The Spectrum of Celiac Disease: Epidemiology, Clinical Aspects and Treatment

Greetje J. Tack; Wieke H. M. Verbeek; Marco W. J. Schreurs; Chris J. J. Mulder

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The long-term consequences of celiac disease are a matter of debate, particularly since the recognition of its broad clinical spectrum. The influence of noncompliance to a gluten-free diet and the substantial number of patients being undiagnosed are of greatest concern, as these factors could possibly contribute to the refractory form of celiac disease and to the development of malignancies.

Refractory Celiac Disease

Some patients with adult-onset celiac disease, especially among those diagnosed above the age of 50, show a lack of response to a gluten-free diet. They are diagnosed as having RCD when clinical and histological symptoms persist or recur after a former good response to a strict gluten-free diet and despite strict adherence to the diet for more than 12 months, unless earlier intervention is necessary.[4] The prevalence of RCD is currently unknown, but we believe that it might affect approximately 5% of patients with celiac disease. According to the European Celiac Disease working group, RCD can be subdivided into types I and II, with phenotypically normal and aberrant intraepithelial T lymphocytes in the small intestinal mucosa, respectively.[69] Intraepithelial T lymphocytes are considered aberrant when expressing cytoplasmic CD3, but lacking surface expression of the T-cell markers CD3, CD4, CD8[4] and the T-cell receptor.[70] To discriminate between RCD I and RCD II, a clinically validated cut-off value of 20% aberrant intraepithelial T lymphocytes, determined by analysis of small intestinal biopsy samples by flow cytometry, is used (Figure 2).[70] As flow cytometry cannot be performed in all medical centers, immunohistochemistry for CD3 and CD8 as a first-line screening, before performing flow-cytometric analysis, in all patients diagnosed as having celiac disease and who are above 50 years of age would also probably be helpful in identifying patients with RCD II, but proper studies are lacking.

Figure 2.

Algorithm for diagnosis of complicated celiac disease. Abbreviations: EATL, enteropathy-associated T-cell lymphoma; EMA, endomysial antibody test; GFD, gluten-free diet; IEL, intra-epithelial lymphocyte; RCD, refractory celiac disease; TCRγ, T-cell receptor, γ chain; TGA, tissue transglutaminase antibody test.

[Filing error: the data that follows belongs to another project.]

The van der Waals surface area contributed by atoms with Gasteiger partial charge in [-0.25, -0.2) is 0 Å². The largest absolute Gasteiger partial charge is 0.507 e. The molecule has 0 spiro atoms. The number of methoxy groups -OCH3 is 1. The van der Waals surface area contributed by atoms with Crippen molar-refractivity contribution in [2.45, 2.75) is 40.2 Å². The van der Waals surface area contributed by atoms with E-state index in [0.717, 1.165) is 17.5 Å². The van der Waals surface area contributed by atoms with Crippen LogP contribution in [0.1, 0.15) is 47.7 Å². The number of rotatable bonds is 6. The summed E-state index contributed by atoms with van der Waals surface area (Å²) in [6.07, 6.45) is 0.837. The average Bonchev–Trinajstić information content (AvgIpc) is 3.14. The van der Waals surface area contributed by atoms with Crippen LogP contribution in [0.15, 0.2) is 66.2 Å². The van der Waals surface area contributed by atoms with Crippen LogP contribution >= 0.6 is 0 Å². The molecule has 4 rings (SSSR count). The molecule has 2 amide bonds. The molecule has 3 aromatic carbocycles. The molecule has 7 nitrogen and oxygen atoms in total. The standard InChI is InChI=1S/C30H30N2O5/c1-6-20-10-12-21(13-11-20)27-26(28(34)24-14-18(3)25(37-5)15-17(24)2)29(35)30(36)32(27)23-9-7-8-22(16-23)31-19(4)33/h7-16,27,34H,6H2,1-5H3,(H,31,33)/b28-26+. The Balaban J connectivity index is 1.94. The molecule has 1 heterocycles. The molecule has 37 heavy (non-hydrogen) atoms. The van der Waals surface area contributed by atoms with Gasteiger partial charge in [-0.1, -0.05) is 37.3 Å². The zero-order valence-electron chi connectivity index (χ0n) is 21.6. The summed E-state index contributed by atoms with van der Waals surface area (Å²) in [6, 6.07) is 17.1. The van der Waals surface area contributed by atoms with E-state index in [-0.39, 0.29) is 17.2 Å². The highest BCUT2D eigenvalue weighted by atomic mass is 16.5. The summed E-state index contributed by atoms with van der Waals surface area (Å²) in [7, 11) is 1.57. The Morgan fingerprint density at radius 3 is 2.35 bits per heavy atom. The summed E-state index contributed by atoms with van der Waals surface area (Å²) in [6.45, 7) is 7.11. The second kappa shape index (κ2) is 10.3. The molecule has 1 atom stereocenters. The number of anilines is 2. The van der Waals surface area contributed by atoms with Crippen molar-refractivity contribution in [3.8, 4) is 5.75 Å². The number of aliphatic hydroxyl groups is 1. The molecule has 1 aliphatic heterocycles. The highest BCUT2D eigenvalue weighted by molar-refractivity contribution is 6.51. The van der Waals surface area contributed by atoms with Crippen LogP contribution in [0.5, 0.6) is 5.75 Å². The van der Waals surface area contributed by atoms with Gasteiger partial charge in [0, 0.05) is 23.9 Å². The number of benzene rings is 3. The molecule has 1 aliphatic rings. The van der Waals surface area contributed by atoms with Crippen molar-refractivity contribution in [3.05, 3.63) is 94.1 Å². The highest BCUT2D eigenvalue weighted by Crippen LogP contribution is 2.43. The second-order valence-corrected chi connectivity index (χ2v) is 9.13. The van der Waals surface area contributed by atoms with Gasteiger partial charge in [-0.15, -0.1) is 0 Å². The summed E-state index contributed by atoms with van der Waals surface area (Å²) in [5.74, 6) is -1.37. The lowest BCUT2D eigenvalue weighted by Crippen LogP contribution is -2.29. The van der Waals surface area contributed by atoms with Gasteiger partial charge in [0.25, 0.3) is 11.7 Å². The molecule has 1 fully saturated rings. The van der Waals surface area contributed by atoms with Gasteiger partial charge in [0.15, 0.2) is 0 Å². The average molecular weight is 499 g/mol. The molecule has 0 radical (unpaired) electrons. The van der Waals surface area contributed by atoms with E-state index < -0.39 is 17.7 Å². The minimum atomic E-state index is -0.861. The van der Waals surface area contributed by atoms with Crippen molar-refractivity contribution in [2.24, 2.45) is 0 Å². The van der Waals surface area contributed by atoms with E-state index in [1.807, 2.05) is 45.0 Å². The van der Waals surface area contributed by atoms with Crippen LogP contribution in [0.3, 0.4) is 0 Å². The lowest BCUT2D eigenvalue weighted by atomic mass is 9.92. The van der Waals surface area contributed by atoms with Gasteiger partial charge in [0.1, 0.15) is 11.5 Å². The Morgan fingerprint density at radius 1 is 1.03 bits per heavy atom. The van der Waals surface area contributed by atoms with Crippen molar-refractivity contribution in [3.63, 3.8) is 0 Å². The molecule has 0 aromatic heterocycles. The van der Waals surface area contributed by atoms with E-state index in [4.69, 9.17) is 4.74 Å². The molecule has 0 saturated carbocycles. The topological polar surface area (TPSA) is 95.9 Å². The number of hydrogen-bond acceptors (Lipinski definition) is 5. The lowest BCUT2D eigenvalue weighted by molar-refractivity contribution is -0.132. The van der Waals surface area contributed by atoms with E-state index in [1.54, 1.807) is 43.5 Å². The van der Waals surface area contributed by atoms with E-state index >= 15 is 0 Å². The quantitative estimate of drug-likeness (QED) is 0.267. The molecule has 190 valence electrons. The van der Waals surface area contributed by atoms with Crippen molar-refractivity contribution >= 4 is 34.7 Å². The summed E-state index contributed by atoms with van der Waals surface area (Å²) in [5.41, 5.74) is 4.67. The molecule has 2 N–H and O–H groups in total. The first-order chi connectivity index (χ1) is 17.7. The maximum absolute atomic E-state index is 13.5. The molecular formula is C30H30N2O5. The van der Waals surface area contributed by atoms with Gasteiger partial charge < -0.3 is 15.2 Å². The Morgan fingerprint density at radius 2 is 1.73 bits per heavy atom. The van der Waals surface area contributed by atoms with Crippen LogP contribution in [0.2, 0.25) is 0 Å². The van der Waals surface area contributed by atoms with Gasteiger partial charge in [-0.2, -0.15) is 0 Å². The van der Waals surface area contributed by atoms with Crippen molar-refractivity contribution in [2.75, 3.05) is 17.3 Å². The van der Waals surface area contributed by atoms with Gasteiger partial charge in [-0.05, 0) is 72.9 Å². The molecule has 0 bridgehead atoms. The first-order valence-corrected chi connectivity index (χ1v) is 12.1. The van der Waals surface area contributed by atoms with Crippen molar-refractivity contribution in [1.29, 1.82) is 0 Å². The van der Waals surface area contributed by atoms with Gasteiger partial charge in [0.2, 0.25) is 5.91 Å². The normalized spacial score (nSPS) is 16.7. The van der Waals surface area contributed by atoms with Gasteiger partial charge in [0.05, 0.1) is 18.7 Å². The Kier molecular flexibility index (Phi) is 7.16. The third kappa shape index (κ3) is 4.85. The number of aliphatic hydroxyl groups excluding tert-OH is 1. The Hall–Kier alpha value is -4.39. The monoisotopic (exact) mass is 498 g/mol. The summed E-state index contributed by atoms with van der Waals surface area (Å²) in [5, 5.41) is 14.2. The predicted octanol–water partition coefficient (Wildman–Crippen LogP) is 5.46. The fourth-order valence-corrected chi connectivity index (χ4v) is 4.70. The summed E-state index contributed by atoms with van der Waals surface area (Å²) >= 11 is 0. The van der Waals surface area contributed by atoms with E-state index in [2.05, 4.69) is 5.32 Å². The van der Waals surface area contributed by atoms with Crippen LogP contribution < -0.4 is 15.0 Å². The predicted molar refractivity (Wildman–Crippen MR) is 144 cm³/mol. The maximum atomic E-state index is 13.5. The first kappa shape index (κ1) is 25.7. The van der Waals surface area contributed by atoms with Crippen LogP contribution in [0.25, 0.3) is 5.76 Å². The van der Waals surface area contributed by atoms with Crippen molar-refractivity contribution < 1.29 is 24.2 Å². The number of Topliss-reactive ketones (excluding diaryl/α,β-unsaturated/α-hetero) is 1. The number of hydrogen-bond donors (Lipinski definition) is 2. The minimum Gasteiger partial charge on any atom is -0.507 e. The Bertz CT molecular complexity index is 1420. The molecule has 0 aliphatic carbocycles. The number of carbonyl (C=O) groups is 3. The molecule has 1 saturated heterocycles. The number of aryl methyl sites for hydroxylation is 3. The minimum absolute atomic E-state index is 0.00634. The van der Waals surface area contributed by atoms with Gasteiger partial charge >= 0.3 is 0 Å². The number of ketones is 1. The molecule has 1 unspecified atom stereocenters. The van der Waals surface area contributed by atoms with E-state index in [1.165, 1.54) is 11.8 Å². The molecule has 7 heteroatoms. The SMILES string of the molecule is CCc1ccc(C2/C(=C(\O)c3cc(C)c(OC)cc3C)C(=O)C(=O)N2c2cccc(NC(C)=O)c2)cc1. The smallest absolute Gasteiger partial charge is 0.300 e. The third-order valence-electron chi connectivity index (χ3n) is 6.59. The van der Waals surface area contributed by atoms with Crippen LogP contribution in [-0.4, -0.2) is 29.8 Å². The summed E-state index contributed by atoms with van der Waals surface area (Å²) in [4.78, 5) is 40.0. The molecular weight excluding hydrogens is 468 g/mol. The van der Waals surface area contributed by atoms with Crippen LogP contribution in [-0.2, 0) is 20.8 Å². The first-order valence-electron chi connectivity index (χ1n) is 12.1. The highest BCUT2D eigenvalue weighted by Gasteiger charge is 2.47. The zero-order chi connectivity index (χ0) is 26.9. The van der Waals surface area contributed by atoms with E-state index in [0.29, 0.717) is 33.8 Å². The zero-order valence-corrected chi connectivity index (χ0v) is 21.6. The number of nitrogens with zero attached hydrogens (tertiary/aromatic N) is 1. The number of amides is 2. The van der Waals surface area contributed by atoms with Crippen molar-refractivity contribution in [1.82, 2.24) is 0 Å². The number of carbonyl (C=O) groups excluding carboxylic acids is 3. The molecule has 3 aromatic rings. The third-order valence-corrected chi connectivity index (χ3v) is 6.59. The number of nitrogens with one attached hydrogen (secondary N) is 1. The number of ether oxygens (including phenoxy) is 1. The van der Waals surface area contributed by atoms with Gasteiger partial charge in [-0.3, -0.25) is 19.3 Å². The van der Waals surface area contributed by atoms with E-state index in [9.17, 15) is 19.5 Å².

Patients with RCD I have a less dismal prognosis compared with those diagnosed as having RCD II: the 5-year survival rates are 80–96% and 44–58%, respectively.[3,71,72] The reason for this difference is the higher risk of developing lymphoma in RCD II, as a consequence of clonal expansion and further transformation of aberrant intraepithelial T lymphocytes into EATL.[3,4] EATL occurs in more than half of patients with RCD II within 4–6 years after RCD II diagnosis and is the main cause of death in this group of patients.[3,71] Development of EATL was also observed in patients with RCD I in a single-center study, albeit less frequently than in patients with RCD II (14%).[72] Furthermore, whereas RCD I can be treated effectively with prednisone with or without azathioprine,[71,73,74] no standardized approach has yet been developed for RCD II, apart from aggressive nutritional support and strict adherence to a gluten-free diet.[72,75] In the past decade several conventional and more experimental therapies have been evaluated to treat RCD II (Box 2), however this condition is usually resistant to any known therapy and transition into EATL could not be prevented successfully. Cladribine therapy[76] and autologous stem cell transplantation[5] might be successful, but long-term results are awaited. Interleukin-15-blocking antibodies, which have been successfully used in the treatment of rheumatoid arthritis, might be promising new therapeutic alternatives, as this cytokine has a key role in the pathogenesis of RCD.[77]


Celiac disease is thought to be associated with an increased risk of malignancies, in particular lymphomas, but the risk currently estimated for this association, 1.3-fold greater than that of the general population,[78] is much lower than that recorded in the 1970s and 1980s.[79] Earlier detection and treatment of celiac disease in the past two decades may have contributed to this decline. Whether continued gluten exposure is associated with the high incidence of malignancies in patients with celiac disease is widely debated, as many patients are not recognized as having the disease and are, therefore, untreated. A Finnish cohort study showed no additional risk for malignancies among adult patients with celiac disease who were diagnosed exclusively by serologic screening and followed for almost 20 years.[79]

The principal malignancy associated with celiac disease is EATL, which has an annual incidence of only 0.5–1.0 cases per million people in Western countries.[80] Unexplained weight loss, abdominal pain, fever and night sweating should alarm physicians of the presence of an overt EATL. EATL can involve all areas of the small intestine, stomach and colon, being particularly frequent in the proximal jejunum. In some patients with celiac disease, EATL may even occur outside the gastrointestinal tract, for example in the lungs, ribs and spleen, without abdominal pain.[81] EATL is one of the main causes of death in patients with adult-onset celiac disease, with 2-year and 5-year overall survival rates of 15–20% and 8–20%, respectively.[3,82] This poor prognosis is mainly due to incomplete response to currently available therapies (Box 2), high rates of life-threatening complications such as perforation of the gut, and poor nutritional conditions.[75,83]


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